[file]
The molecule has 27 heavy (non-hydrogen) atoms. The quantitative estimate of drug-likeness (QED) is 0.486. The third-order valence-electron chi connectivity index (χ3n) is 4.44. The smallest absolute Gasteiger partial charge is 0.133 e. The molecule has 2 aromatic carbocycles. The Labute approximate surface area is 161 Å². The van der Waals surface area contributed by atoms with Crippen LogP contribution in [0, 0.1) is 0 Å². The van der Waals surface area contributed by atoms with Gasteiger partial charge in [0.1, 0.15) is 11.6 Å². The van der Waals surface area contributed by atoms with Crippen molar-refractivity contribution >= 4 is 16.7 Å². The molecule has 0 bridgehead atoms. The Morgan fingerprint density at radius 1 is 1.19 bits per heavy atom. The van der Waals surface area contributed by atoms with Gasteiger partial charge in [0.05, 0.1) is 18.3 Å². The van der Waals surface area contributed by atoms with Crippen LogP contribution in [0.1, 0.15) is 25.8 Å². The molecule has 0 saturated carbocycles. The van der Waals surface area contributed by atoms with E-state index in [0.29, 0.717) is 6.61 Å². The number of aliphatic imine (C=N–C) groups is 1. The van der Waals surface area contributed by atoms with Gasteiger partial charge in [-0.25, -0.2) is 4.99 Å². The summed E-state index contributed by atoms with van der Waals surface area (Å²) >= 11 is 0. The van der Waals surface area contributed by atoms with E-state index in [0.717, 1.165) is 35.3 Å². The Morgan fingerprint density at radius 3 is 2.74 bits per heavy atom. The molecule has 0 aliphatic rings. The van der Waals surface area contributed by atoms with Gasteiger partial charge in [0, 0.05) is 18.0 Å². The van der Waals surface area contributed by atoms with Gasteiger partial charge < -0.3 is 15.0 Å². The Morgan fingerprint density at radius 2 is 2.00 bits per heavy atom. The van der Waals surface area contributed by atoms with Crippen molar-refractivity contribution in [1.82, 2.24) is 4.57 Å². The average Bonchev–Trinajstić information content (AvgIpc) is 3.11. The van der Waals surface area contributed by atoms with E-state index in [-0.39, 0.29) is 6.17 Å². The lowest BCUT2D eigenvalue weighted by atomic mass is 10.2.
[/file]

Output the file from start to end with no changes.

The molecule has 27 heavy (non-hydrogen) atoms. The quantitative estimate of drug-likeness (QED) is 0.486. The third-order valence-electron chi connectivity index (χ3n) is 4.44. The smallest absolute Gasteiger partial charge is 0.133 e. The molecule has 2 aromatic carbocycles. The Labute approximate surface area is 161 Å². The van der Waals surface area contributed by atoms with Crippen LogP contribution in [0, 0.1) is 0 Å². The van der Waals surface area contributed by atoms with Gasteiger partial charge in [0.1, 0.15) is 11.6 Å². The van der Waals surface area contributed by atoms with Crippen molar-refractivity contribution >= 4 is 16.7 Å². The molecule has 0 bridgehead atoms. The Morgan fingerprint density at radius 1 is 1.19 bits per heavy atom. The van der Waals surface area contributed by atoms with Gasteiger partial charge in [0.05, 0.1) is 18.3 Å². The van der Waals surface area contributed by atoms with Crippen LogP contribution in [0.1, 0.15) is 25.8 Å². The molecule has 0 saturated carbocycles. The van der Waals surface area contributed by atoms with E-state index in [0.29, 0.717) is 6.61 Å². The number of aliphatic imine (C=N–C) groups is 1. The van der Waals surface area contributed by atoms with Gasteiger partial charge in [-0.25, -0.2) is 4.99 Å². The summed E-state index contributed by atoms with van der Waals surface area (Å²) >= 11 is 0. The van der Waals surface area contributed by atoms with E-state index in [0.717, 1.165) is 35.3 Å². The Morgan fingerprint density at radius 3 is 2.74 bits per heavy atom. The molecule has 0 aliphatic rings. The van der Waals surface area contributed by atoms with Gasteiger partial charge in [0, 0.05) is 18.0 Å². The van der Waals surface area contributed by atoms with Gasteiger partial charge < -0.3 is 15.0 Å². The Morgan fingerprint density at radius 2 is 2.00 bits per heavy atom. The van der Waals surface area contributed by atoms with Crippen molar-refractivity contribution in [1.82, 2.24) is 4.57 Å². The average Bonchev–Trinajstić information content (AvgIpc) is 3.11. The van der Waals surface area contributed by atoms with E-state index in [-0.39, 0.29) is 6.17 Å². The lowest BCUT2D eigenvalue weighted by atomic mass is 10.2.